image description July 7, 2014

ZAAAAAAP World Hunger

ZAAAAAAP World Hunger

Bringing electricity to millions in the poorest parts of the world is the best way to help them.

By Andrew Zimmern

“Does anything gross you out?” It’s a question I get at least a dozen times a day. Millions of people have seen me on television eating outrageous things, perhaps thinking I was born without a gag reflex. But you’d be wrong. I’ve been to 126 countries and the most revolting thing I’ve found is extreme poverty. The gap between those who have and those who don’t is abhorrent, and the most repulsive part is that it’s unnecessary.

It’s staggering the amount of vegetables and meat I’ve seen rotting on the streets of Ethiopia’s capital, Addis Ababa. Ethiopia’s countryside has vast tracts of arable land, but, like many places around the world, the issue is collection, storage and distribution of the foods. That can’t happen without reliable electric systems. The United Nations estimates that $48 billion worth of cereals, roots, tubers, fruits and vegetables, meat, milk, and fish is wasted in sub-Saharan Africa alone each year. That’s a tragedy when there are more than 800 million people worldwide going to bed hungry every night and more than 3 million children dying every year from malnutrition.

Energy is the first step to bridging this enormous gap between the farm and table. More than a billion people don’t have electricity, something we take for granted. Agriculture depends on reliable energy for irrigation, refrigeration, food processing, and transportation.

A few years ago, I was at a beach barbecue just outside of Swakopmund, Namibia and my hosts had an ice chest filled with hundreds of horse mackerel. At sushi bars in Tokyo, New York, or Paris, they cost about $25 a piece. In Southern Namibia, they’re so abundant that the locals use them as bait. Reflecting on the massive poverty in that part of the country, I asked one of my hosts, “Why aren’t you selling these?” The guy said, “There’s no electricity, no airfield here. How are we supposed to take this fish out of the water, store it, freeze it, ship it, bus it, truck it, or fly it?” Point taken.

Much of the food I eat on assignment is cooked over open fires because of the lack of household electricity. Many of those fires are indoors. Not only is this a fire hazard — I once saw a fire take out a three-story residential building in a Bolivian slum in about 20 minutes — it’s also a medical catastrophe. Exposure to this kind of toxic smoke causes more than 3 million premature respiratory deaths worldwide. That’s more deaths than those caused by malaria and HIV/AIDS combined.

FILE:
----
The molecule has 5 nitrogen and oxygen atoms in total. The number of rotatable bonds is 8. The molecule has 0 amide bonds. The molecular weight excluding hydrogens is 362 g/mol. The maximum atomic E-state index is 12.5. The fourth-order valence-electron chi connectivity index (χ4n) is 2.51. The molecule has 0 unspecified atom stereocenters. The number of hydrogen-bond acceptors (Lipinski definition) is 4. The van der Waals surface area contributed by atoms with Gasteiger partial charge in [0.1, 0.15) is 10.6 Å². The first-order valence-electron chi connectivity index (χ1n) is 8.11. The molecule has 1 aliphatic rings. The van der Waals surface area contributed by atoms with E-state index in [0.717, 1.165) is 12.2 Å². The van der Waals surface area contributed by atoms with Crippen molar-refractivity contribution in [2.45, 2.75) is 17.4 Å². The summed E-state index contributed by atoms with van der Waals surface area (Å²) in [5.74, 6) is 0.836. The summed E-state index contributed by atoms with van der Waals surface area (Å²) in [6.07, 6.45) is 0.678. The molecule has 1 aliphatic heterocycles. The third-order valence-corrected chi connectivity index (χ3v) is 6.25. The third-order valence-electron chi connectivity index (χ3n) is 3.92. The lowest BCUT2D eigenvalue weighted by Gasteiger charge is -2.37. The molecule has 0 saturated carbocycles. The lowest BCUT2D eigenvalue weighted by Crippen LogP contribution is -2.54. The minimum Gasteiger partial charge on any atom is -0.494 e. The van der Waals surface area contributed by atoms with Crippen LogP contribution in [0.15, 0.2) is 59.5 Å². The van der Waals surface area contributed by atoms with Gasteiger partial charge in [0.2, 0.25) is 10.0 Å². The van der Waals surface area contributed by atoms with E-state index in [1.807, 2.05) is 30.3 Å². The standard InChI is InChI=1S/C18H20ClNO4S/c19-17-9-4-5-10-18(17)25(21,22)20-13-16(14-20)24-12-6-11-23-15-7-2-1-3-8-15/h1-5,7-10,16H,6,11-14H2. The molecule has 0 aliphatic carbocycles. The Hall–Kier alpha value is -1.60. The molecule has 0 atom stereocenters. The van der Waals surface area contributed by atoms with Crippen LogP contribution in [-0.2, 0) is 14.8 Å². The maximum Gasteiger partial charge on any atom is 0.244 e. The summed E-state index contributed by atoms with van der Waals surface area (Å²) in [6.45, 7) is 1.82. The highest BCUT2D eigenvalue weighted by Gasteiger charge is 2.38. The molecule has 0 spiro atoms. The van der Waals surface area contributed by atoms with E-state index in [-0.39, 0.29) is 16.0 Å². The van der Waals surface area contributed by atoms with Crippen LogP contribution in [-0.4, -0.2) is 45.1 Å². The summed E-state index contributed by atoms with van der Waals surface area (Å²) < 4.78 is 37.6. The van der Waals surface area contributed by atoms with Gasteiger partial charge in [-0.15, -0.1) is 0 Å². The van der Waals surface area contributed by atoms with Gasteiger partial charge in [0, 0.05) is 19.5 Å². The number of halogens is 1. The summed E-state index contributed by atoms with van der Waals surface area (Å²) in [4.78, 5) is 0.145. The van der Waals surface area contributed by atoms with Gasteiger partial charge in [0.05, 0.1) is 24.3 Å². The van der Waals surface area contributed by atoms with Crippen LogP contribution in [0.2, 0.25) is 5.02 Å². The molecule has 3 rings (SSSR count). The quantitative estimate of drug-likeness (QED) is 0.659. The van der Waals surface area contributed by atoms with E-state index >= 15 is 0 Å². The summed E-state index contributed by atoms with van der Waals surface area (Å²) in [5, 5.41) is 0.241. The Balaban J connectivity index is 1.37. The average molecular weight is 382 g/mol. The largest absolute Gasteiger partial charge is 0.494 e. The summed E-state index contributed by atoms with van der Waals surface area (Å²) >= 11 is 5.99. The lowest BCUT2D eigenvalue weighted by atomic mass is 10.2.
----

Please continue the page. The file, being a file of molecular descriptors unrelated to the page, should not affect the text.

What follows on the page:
Energy access is the foundation for development and it alleviates poverty, hunger, illiteracy, and disease. The people I’ve met living in energy poverty are not looking for handouts. They aren’t necessarily food poor, cash poor or asset poor. They want to support their families and communities by working hard.

Fortunately, as Americans, we can help them get there. The U.S. House of Representatives recently passed the bipartisan Electrify Africa Act and the Senate is considering the Energize Africa Act. Both aim to boost energy generation capacity by 20,000 MW before 2020, which would help 50 million people living in extreme poverty get basic electricity for the first time. And by leveraging the private sector and using existing tools like loan guarantees and expanded insurance for American companies, the legislation won’t cost U.S. taxpayers a dime.

As a global citizen and a chef, I have a deep connection to the earth and wonder what kind of environmental impact these plans would have. Fortunately, a major priority is a rapid expansion of investments in renewables like solar, wind, and geothermal technology. But African countries are looking at a range of solutions for their energy needs that also include natural gas. I don’t believe we can dictate to some of the poorest countries in the world what kind of electricity they can have, while our own countries invest heavily in natural gas and produce the lion’s share of global carbon emissions. This is a matter of justice.

To move the Senate bill forward, I’m working with the ONE Campaign — a global anti-poverty group cofounded by Bono — on a digital campaign called the Power Project. Our goal is to generate 50,000 letters from constituents to their senators.

As an American, I’m proud that my country is stepping up with a smart policy solution that will save lives, put millions of kids in school and give countless people the chance to live with dignity and respect.

That’s a delicious recipe for the global change we all need.

 

This article originally appeared on USAToday.com.

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